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There is a wealth of information hidden in the contents and the markup of a web page that can be extremely useful when trying to understand what a page is all about while trawling the web. One classic example would be tags: those short phrases or keywords that bloggers and publishers use to describe what a webpage, article or blog post is about. Tags can be rendered as visual elements on the page, or hidden away using `meta` attributes.

Screen Shot 2017-02-21 at 18.34.59

example of meta attributes

It is obvious that by extracting these tags we can learn a whole lot about any blog post or article that we are analyzing. They describe a piece of content the way their author or editor would, and they may contain various pieces of information such as the high-level topical category, the entities (people, places, organizations, etc.) mentioned, or the concepts that the article is about. This makes them an excellent source of information to leverage when classifying web pages.

The problem with extracting these tags is the way webpages are structured on the web, and the way they are expressed differs greatly across web pages and sites. Different Content Management Systems used by different blogs and news websites each have their own way of presenting metadata such as tags, making it difficult to access and parse this information.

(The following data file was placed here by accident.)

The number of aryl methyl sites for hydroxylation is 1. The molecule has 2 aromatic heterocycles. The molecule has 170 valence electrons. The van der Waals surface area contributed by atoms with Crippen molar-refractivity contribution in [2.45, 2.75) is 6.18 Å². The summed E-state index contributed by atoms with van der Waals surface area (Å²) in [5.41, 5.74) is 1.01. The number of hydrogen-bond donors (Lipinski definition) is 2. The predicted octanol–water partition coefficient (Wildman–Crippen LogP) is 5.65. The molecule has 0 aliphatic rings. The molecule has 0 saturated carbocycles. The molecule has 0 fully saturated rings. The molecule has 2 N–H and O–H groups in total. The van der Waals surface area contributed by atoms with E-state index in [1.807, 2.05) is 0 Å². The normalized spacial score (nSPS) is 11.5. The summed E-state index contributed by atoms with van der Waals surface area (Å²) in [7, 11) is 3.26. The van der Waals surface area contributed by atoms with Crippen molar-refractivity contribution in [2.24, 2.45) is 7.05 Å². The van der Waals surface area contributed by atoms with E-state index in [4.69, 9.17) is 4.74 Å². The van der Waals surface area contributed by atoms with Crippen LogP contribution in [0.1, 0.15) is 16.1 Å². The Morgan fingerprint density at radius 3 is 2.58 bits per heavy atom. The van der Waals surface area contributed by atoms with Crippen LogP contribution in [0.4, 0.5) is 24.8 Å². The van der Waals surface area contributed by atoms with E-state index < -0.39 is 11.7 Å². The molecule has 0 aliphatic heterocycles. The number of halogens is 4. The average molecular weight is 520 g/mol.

tags dark grey (3)

examples of visual tags from various blogging platforms

Today we are announcing the launch of a much-requested addition to our Article Extraction API that provides a uniform and standard interface for extracting tags from any blog post or article on the web.

Tag Extraction

We’ve supercharged our article extraction feature in the Text Analysis API to make it even easier to extract useful information from a webpage. Through our Article Extraction endpoint, users already have the ability to extract metadata such as author name, publish date, main image, article title and the main body of text from a page. But in a lot of cases, a web page will contain other useful information about that page often in the form of tags..

The Tag Extraction feature will identify and extract any relevant tags present on the page no matter the structure of the page or where the tags are present.

So how can these tags be used?

These extracted tags can be utilized in a number of ways;

To tag or classify a web page

The tags extracted can often give a very useful insight into what a page is about. These tags are often manually added by the author, an editor or the web designer meaning they can provide very accurate descriptions of what a page is about.

Take for example these tags extracted from an article on Artificial Intelligence on Wired below.

author :  Cade Metz,
image :,
tags : [
neural networks,
Artificial Intelligence
article :  For almost three weeks, Dong Kim sat at a casino in Pittsburgh and played poker against a machine. But Kim wasn’t just a...,
videos : [ ... ],
title :  Inside the Poker AI That Out-Bluffed the Best Humans,
publishDate :  2017-02-01T07:00:43+00:00,
feeds : [ ... ]

Classify a page according to a taxonomy

So while these extracted tags can be useful in understanding a webpage they don’t necessarily help if your aim is to classify content based on a particular taxonomy.